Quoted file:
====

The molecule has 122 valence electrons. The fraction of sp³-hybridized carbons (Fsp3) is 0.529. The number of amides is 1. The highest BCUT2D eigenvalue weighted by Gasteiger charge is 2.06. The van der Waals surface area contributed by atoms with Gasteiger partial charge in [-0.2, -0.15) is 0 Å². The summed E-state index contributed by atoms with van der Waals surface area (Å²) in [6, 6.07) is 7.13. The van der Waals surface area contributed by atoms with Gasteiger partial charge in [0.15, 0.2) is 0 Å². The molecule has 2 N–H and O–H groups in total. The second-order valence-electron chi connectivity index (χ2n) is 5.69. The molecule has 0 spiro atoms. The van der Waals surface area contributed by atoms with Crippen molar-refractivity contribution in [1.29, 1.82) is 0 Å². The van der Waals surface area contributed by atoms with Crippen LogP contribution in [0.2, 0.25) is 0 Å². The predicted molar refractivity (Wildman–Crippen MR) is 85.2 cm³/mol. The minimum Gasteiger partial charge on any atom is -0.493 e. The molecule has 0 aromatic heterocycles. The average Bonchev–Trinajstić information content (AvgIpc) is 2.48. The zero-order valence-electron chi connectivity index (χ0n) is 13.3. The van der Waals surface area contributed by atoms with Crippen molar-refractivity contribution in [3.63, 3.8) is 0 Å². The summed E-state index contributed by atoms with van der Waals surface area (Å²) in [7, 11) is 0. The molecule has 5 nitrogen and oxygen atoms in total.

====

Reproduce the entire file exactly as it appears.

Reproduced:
The molecule has 122 valence electrons. The fraction of sp³-hybridized carbons (Fsp3) is 0.529. The number of amides is 1. The highest BCUT2D eigenvalue weighted by Gasteiger charge is 2.06. The van der Waals surface area contributed by atoms with Gasteiger partial charge in [-0.2, -0.15) is 0 Å². The summed E-state index contributed by atoms with van der Waals surface area (Å²) in [6, 6.07) is 7.13. The van der Waals surface area contributed by atoms with Gasteiger partial charge in [0.15, 0.2) is 0 Å². The molecule has 2 N–H and O–H groups in total. The second-order valence-electron chi connectivity index (χ2n) is 5.69. The molecule has 0 spiro atoms. The van der Waals surface area contributed by atoms with Crippen molar-refractivity contribution in [1.29, 1.82) is 0 Å². The van der Waals surface area contributed by atoms with Crippen LogP contribution in [0.2, 0.25) is 0 Å². The predicted molar refractivity (Wildman–Crippen MR) is 85.2 cm³/mol. The minimum Gasteiger partial charge on any atom is -0.493 e. The molecule has 0 aromatic heterocycles. The average Bonchev–Trinajstić information content (AvgIpc) is 2.48. The zero-order valence-electron chi connectivity index (χ0n) is 13.3. The van der Waals surface area contributed by atoms with Crippen molar-refractivity contribution in [3.63, 3.8) is 0 Å². The summed E-state index contributed by atoms with van der Waals surface area (Å²) in [7, 11) is 0. The molecule has 5 nitrogen and oxygen atoms in total.